Kids need to aspire to skilled, blue-collar jobs. I'm still on the tools daily. I wouldn't swap it for a desk job in a million years. But I don't know that many kids would aspire to it.  It's just not seen as a good way to make a living.

But the shortage of skills is slowly being refelcted in salaries. Our starting salary for decent electronics people who can work to component level is well over 40k plus a 40k car. After five years you can take that to 60k+ And we still can't find anyone young who can do it.  We will have to start offering more soon.

 

China targeted electronic production..

All the work went to China from ~97.

The rest is history.

Works coming back.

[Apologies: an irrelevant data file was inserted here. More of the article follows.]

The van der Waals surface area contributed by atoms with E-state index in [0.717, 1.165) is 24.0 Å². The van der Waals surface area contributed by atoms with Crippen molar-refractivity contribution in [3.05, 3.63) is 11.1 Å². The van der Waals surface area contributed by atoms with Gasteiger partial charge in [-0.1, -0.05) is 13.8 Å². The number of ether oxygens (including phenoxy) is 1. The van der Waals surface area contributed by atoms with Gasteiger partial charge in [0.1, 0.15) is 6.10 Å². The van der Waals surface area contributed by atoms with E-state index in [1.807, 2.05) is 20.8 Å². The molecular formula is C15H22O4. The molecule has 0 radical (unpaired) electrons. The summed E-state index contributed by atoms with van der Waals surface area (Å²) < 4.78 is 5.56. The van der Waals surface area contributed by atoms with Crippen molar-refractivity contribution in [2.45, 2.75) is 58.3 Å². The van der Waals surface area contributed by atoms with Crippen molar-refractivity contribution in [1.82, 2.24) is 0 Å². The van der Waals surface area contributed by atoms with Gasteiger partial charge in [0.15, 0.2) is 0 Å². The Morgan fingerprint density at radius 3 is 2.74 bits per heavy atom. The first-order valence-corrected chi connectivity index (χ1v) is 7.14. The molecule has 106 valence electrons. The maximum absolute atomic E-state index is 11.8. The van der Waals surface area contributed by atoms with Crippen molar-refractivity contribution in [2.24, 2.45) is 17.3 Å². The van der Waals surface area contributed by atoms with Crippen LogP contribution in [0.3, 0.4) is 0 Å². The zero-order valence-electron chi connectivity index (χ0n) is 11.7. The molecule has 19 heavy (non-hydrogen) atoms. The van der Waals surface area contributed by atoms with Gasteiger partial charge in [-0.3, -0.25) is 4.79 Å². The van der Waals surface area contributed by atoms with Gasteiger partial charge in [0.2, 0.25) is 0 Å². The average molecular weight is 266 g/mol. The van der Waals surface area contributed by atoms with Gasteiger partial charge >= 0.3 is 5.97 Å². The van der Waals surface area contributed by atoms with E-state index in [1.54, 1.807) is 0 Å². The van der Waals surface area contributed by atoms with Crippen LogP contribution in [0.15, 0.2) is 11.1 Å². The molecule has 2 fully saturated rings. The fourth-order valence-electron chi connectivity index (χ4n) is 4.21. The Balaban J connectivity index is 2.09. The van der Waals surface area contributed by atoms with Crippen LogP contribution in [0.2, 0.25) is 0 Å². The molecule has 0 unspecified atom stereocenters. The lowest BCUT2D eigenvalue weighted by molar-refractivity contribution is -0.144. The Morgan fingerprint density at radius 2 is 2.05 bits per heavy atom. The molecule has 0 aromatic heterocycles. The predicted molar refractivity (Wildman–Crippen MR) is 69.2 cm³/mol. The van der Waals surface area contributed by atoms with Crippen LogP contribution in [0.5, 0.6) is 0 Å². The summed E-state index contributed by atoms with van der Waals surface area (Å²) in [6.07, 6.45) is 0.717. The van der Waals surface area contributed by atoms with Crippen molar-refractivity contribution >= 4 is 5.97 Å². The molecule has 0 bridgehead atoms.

Chinas no longer cheap enough for the cheap stuff.

All the western spy agencies say 'No' for the complex stuff.

Why in fuck would you offer a 40k salary and 40k car to attract someone?

Its not access to transport stopping people, its housing costs.

Offer price of local 3 BR house / 3.

Besides, company cars are taxed heavily.

Make sure your office/unit is near public transport and that you are paying inline with local housing costs.

Sorted.

 

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2 hours ago, spygirl said:

For manual  work you need to speak the speak the local language.

Functioning English skills fizzle out at lower management levels.

For a lot (not all) of manual work in places like the Middle East you need to be willing to earn an Indians wage.

My life involves going to places and seeing what actually happens to form a judgement, so i can honestly say your claim that "Functioning English skills fizzle out at lower management levels" is complete and utter bollocks.

Its not 1980 anymore sunshine, wake up!